As has already been mentioned, science is affected by political, economic and social interests. These factors influence the way in which scientists interpret data, judge which knowledge is valid, and decide which problems to pursue. Harding (1993, p. 2) characterises a ‘racial economy’ of Western science, in which institutions, assumptions and practices distribute the benefits of Western sciences along racial lines, widening the gap between the haves and the have nots. To give one example, Freemantle and McAullay (cited in Laycock et al. 2011, p. 21), note that ‘prior to 1976, no Australian jurisdiction separately identified Indigenous persons in vital statistics or hospital-based collections’. The shortage of accurate, consistent and complete Indigenous health data, which occurred in part due to a lack of Government interest in collecting it, has directly contributed to health inequity in Australia.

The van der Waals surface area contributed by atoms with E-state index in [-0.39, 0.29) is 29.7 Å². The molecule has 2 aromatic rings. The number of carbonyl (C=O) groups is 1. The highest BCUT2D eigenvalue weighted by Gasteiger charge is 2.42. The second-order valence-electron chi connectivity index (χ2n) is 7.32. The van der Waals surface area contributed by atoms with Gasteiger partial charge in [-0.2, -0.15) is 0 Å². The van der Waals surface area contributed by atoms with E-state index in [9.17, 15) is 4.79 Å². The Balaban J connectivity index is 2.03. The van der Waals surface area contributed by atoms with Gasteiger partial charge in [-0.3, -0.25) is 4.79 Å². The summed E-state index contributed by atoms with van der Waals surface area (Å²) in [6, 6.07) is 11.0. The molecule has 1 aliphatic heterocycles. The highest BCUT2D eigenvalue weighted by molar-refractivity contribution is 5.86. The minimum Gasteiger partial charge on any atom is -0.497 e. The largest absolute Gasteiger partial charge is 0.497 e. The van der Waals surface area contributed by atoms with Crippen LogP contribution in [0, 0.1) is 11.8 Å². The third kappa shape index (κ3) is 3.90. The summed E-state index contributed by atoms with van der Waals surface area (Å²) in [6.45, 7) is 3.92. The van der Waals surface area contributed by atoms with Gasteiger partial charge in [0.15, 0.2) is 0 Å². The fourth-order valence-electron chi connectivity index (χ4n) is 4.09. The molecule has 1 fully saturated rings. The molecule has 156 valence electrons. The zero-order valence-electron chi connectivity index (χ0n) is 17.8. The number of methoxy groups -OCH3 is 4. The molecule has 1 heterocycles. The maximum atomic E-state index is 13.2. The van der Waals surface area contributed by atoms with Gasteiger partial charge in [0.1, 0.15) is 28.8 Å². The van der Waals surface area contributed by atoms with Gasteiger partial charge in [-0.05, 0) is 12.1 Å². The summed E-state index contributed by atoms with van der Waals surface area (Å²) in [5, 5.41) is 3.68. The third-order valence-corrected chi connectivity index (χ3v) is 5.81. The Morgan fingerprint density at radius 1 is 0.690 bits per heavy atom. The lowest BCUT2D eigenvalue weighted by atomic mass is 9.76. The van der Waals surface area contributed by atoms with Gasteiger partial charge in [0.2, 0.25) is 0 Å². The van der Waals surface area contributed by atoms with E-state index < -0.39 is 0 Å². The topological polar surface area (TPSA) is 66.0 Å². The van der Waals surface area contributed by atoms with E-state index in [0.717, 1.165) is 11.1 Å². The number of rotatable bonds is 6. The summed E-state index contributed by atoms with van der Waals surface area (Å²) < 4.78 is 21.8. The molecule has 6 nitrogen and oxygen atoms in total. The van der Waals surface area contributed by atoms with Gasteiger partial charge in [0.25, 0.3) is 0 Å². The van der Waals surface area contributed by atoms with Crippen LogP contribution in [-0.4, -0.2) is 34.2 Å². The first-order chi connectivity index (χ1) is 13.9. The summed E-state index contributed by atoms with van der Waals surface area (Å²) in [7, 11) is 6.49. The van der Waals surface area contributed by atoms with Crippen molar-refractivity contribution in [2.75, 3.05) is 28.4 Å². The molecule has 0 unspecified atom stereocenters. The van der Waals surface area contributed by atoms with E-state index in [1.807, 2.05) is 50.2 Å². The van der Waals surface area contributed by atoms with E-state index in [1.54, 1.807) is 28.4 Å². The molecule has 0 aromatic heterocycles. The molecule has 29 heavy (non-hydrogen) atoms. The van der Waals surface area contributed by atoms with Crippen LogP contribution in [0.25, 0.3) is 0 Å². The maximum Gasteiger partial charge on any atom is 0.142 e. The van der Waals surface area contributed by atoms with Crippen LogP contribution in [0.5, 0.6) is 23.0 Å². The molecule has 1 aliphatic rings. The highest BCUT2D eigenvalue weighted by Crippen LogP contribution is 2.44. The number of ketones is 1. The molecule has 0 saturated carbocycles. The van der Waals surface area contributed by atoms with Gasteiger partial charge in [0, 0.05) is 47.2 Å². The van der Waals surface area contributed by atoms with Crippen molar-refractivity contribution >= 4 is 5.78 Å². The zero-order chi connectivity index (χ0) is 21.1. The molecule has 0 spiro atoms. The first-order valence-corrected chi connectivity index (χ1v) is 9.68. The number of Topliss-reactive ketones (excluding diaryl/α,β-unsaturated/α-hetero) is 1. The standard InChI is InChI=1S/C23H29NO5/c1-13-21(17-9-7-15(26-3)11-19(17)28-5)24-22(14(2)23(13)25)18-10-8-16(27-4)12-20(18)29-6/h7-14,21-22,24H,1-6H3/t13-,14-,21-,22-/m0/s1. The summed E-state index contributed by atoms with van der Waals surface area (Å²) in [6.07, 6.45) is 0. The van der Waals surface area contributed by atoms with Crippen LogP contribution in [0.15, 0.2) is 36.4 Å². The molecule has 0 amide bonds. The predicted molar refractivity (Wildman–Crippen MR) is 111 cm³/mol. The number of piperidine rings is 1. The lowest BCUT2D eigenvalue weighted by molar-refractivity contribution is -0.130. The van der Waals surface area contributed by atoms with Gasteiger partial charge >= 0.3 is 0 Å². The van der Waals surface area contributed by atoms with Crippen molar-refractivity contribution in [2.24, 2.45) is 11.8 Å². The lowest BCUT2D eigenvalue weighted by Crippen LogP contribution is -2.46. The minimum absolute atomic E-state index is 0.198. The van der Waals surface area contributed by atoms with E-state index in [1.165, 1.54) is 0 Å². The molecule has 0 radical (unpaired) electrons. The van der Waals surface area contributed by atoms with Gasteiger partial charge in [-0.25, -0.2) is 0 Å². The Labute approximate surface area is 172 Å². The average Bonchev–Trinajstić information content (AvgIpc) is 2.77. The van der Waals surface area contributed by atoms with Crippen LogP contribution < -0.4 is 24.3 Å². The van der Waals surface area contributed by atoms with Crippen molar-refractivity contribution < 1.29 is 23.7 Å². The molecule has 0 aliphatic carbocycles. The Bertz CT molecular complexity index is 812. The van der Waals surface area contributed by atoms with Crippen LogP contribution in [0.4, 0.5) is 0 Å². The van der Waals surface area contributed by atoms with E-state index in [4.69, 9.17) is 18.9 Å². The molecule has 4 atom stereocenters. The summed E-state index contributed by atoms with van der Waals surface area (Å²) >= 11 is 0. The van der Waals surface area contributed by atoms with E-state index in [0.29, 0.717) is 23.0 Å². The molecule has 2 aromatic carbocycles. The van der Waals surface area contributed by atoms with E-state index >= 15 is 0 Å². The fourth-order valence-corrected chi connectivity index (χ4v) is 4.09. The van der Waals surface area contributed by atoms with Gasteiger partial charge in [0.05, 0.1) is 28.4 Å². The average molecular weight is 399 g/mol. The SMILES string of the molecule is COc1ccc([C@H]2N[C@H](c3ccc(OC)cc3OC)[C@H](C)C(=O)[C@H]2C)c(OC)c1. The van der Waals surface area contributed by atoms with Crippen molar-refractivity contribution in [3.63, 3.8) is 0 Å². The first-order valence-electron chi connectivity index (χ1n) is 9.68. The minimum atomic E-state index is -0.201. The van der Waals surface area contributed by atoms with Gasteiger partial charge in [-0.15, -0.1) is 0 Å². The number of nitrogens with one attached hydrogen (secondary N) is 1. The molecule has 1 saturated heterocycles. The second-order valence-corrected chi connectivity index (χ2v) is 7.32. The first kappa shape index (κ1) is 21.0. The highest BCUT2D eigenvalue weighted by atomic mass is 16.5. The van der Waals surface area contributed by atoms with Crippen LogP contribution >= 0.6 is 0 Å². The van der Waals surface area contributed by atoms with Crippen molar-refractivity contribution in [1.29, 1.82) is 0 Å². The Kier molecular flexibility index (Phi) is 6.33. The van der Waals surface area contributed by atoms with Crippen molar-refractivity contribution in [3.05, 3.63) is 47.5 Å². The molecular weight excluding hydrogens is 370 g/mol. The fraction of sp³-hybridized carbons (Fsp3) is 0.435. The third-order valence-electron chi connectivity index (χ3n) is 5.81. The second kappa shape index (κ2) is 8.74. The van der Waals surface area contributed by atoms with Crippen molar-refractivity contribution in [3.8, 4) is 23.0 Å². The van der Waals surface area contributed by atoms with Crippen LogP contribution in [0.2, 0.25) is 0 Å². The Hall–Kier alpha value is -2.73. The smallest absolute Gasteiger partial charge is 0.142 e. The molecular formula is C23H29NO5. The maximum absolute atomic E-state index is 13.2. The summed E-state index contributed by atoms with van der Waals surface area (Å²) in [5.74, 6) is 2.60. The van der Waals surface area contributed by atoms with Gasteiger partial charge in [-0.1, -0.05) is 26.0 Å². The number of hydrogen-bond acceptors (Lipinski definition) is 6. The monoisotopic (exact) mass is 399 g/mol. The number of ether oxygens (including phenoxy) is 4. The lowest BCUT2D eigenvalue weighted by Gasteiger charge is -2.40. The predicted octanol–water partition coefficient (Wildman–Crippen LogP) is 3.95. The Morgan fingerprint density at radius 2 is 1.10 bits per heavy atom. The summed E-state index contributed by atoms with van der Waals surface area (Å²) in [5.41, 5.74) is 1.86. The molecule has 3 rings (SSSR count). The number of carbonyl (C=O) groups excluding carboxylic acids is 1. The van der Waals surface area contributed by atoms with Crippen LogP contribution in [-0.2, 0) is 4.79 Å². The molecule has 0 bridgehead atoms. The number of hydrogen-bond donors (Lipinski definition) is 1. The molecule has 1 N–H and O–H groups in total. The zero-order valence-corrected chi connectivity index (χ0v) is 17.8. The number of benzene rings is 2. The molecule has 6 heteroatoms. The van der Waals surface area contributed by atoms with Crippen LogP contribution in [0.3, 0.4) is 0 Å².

Although the scientific method that underpins most Western research is meant to enshrine objectivity through systematic observation and testing of hypotheses, research is always filtered through the worldview of the scientist. These biases can give rise to an unexpected form of scientific illiteracy suffered by those who are highly educated—scientists and other dominant groups in the West (Harding 1993, p. 1). One consequence is a partial or distorted view of knowledge. For example, Harris observes that the deliberate mischaracterisation of Indigenous concepts of number, which entered the literature in the 1860s, ‘profoundly influenced the thinking of several generations of anthropologists and linguists’ (1997, p. 30). A failure to be willing to learn from Indigenous science impedes progress in many ways. Pascoe (2018) explains how serious consideration of Indigenous farming practices could revolutionise Australian agriculture and benefit future prosperity (p. 63–67, p. 209–217).